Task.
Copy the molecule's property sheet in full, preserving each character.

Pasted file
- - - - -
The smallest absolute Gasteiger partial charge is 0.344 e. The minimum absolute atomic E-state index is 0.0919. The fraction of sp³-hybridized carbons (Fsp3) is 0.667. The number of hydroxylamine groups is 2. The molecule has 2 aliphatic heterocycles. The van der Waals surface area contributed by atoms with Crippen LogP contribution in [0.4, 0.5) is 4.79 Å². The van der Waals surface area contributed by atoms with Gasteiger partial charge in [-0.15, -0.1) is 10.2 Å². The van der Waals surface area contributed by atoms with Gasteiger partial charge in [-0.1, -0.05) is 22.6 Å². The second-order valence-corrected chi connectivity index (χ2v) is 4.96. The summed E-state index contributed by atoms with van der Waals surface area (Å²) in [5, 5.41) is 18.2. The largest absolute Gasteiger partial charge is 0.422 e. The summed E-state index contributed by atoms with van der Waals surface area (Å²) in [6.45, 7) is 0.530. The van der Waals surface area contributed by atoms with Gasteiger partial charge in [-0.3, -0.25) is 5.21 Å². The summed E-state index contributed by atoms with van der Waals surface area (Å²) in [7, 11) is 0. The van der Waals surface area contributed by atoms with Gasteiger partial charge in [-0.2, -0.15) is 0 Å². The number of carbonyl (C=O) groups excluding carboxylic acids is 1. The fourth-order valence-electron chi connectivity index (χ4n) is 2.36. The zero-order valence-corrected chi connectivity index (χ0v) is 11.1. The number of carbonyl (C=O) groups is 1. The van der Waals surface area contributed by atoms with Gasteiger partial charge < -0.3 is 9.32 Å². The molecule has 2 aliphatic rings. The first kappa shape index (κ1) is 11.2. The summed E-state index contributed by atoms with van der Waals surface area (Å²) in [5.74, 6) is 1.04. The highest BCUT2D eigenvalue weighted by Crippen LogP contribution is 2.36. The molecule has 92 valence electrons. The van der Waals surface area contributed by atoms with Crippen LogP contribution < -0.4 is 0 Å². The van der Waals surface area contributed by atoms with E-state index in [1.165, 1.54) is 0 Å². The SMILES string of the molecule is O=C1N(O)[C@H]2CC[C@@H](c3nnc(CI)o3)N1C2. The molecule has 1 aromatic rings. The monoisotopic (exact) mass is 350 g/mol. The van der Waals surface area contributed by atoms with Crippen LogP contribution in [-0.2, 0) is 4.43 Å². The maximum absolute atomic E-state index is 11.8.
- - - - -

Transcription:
The smallest absolute Gasteiger partial charge is 0.344 e. The minimum absolute atomic E-state index is 0.0919. The fraction of sp³-hybridized carbons (Fsp3) is 0.667. The number of hydroxylamine groups is 2. The molecule has 2 aliphatic heterocycles. The van der Waals surface area contributed by atoms with Crippen LogP contribution in [0.4, 0.5) is 4.79 Å². The van der Waals surface area contributed by atoms with Gasteiger partial charge in [-0.15, -0.1) is 10.2 Å². The van der Waals surface area contributed by atoms with Gasteiger partial charge in [-0.1, -0.05) is 22.6 Å². The second-order valence-corrected chi connectivity index (χ2v) is 4.96. The summed E-state index contributed by atoms with van der Waals surface area (Å²) in [5, 5.41) is 18.2. The largest absolute Gasteiger partial charge is 0.422 e. The summed E-state index contributed by atoms with van der Waals surface area (Å²) in [6.45, 7) is 0.530. The van der Waals surface area contributed by atoms with Gasteiger partial charge in [-0.3, -0.25) is 5.21 Å². The summed E-state index contributed by atoms with van der Waals surface area (Å²) in [7, 11) is 0. The van der Waals surface area contributed by atoms with Gasteiger partial charge in [-0.2, -0.15) is 0 Å². The number of carbonyl (C=O) groups excluding carboxylic acids is 1. The fourth-order valence-electron chi connectivity index (χ4n) is 2.36. The zero-order valence-corrected chi connectivity index (χ0v) is 11.1. The number of carbonyl (C=O) groups is 1. The van der Waals surface area contributed by atoms with Gasteiger partial charge < -0.3 is 9.32 Å². The molecule has 2 aliphatic rings. The first kappa shape index (κ1) is 11.2. The summed E-state index contributed by atoms with van der Waals surface area (Å²) in [5.74, 6) is 1.04. The highest BCUT2D eigenvalue weighted by Crippen LogP contribution is 2.36. The molecule has 92 valence electrons. The van der Waals surface area contributed by atoms with Crippen LogP contribution < -0.4 is 0 Å². The van der Waals surface area contributed by atoms with E-state index in [1.165, 1.54) is 0 Å². The SMILES string of the molecule is O=C1N(O)[C@H]2CC[C@@H](c3nnc(CI)o3)N1C2. The molecule has 1 aromatic rings. The monoisotopic (exact) mass is 350 g/mol. The van der Waals surface area contributed by atoms with Crippen LogP contribution in [-0.2, 0) is 4.43 Å². The maximum absolute atomic E-state index is 11.8.